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Year 2005 No. 21, February 9, 2005 ARCHIVE HOME JBBOOKS SUBSCRIBE

The Department for Work and Pensions 5-Year Strategy:

Intensifying the Anti-Social Offensive under the Banner of Creating an Opportunity Society

Workers' Daily Internet Edition: Article Index :

The Department for Work and Pensions 5-Year Strategy:
Intensifying the Anti-Social Offensive under the Banner of Creating an Opportunity Society

TUC’s Tests for Incapacity Benefit Proposals

Response to Incapacity Benefit Proposals

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The Department for Work and Pensions 5-Year Strategy:

Intensifying the Anti-Social Offensive under the Banner of Creating an Opportunity Society

On February 2, the Department for Work and Pensions published its five-year strategy entitled: "Opportunity and security throughout life". The press release which announced this event bore the title, "Employment opportunity for all: DWP five year strategy published today". Underlining the message even further, Alan Johnson, Secretary of State for Work and Pensions, declared, "We need to make the most of people's talents to give all the opportunity to work and to ensure those who cannot do so get the support they need". He continued, "We are moving from a passive to an active welfare state and this reform means we are doing more than just providing a safety net." But what exactly is the proposed reform? Who will it provide these opportunities for and how will it do it?

The strategy sets itself three key goals over the next five years. These are to "help more people, presently on incapacity benefit, who are able to work, get back to and stay in work; to support lone parents into work and to increase the opportunity to work longer and save more for retirement". In other words, the government has turned the attention of its anti-social offensive onto some of the most vulnerable sections of society, namely those on incapacity benefit, lone parents and workers who are due for retirement. That these groups are being singled out for attack, while ministers speak of "helping them", "making the most of their talents" and "giving all an opportunity to work" only adds insult to injury.

Just how little these reforms have to do with "creating opportunity" soon becomes apparent from a reading of the strategy itself. It declares that one of the government's key aims is to get 80% of the working age population into work since "if current employment rates remain constant, the economic dependency ratio (defined as the number of non-workers supported by each worker) would increase by almost a quarter by 2050. However, with an employment rate of 80%, this ratio would be roughly the same in 2050 as it is today". It is as part of this drive that the government intends to "get another 300,000 lone parents and 1 million incapacity benefit claimants into jobs". A recent New Policy Institute survey of poverty in Britain notes that at present 80% of claimants of long term out of work benefit, that is those who have been claiming for two or more years, are sick or disabled, whereas only 2% are officially unemployed. In fact, the number of claimants of long-term unemployment benefit has fallen from around 450,000 in the mid 1990s to 70,000 at present. Bearing in mind the measures that have been taken against unemployed people over the last 10 years to drive them out of the benefit system, it is clear what the government has in mind for the three groups it now has in its sights.

The authors of the strategy elaborate on their vision thus, "This new vision of an opportunity society will support all individuals to have longer, active lives and empower them to provide for themselves, their children and their future retirement". This is the old Thatcherite vision according to which society is made up only of individuals and their families who must fend themselves while the state pre-occupies itself with finding ever more ingenious ways of plundering the social product and handing it over to the rich. But what will become of those individuals who "fail to empower themselves" and "grasp their opportunity in this new opportunity society"?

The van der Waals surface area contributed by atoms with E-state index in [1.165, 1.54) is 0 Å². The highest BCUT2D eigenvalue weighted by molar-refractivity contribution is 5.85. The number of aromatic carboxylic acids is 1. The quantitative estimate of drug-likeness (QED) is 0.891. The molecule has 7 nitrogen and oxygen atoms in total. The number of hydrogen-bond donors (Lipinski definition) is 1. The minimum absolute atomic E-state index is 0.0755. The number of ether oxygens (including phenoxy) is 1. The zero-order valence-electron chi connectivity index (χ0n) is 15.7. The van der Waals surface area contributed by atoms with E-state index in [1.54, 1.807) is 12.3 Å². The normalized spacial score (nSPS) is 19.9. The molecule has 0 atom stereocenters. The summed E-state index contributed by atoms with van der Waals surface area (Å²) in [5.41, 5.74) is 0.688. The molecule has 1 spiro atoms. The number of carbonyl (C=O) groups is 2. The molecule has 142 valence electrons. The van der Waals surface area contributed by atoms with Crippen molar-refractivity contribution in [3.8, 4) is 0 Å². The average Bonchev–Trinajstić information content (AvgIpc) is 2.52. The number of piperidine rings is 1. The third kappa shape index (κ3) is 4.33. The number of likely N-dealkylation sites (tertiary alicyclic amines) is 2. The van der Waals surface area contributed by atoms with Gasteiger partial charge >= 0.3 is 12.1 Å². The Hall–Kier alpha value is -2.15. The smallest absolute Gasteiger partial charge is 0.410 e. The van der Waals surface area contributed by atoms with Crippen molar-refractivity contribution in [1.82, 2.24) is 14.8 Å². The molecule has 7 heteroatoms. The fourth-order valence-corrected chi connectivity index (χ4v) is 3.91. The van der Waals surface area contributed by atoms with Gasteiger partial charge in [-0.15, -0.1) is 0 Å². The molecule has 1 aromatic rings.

With regard to incapacity benefit claimants, the strategy outlines its thinking on this issue. "Claimants would be required to engage both in work focused interviews and in activity that helped them prepare for a return to work ... but those who completely refuse to engage would return to the holding benefit rate (payable at the same rate as Jobseekers Allowance). The rules relating to sanctions will be decided in due course." For those approaching retirement, the strategy declares that "we will sweep away retirement ages for people under 65 ... and … in 2011 we will review whether the time is right to sweep away retirement ages altogether". While for lone parents, it proposes "an integrated package of support to lone parents which includes a clear gain from work; a guarantee about child care support; a guarantee of the ongoing help of professional, well-trained and properly supported advisers and a responsibility to engage more intensively with our employment advisers... With all this additional help available, there is a reasonable responsibility to take steps to get into work". Hence, behind the grand rhetoric of "opportunity" stands the big stick of coercion and pressure to drive people out of the benefit system and into work, low paid or otherwise and to force them to work until they die.

Underpinning this new assault is the 19th century notion, harking back to the days of the poorhouse, that, as the DWP proudly proclaims in its mission statement, "work is the best form of welfare for people of working age". This in a Britain where according to the most recent figures 22% of the population or some 12.4 million people live in poverty, officially defined as living on 60% or less of the median income. Of these, some 1.6 million are actually in paid employment but still trapped in officially defined poverty. So much for work being the "best form of welfare". These figures also show that around 7 million workers earn less than £6.50 an hour, of whom some 4 million are women and that due to job insecurity 40% of people who find a job are no longer in work by the end of 6 months.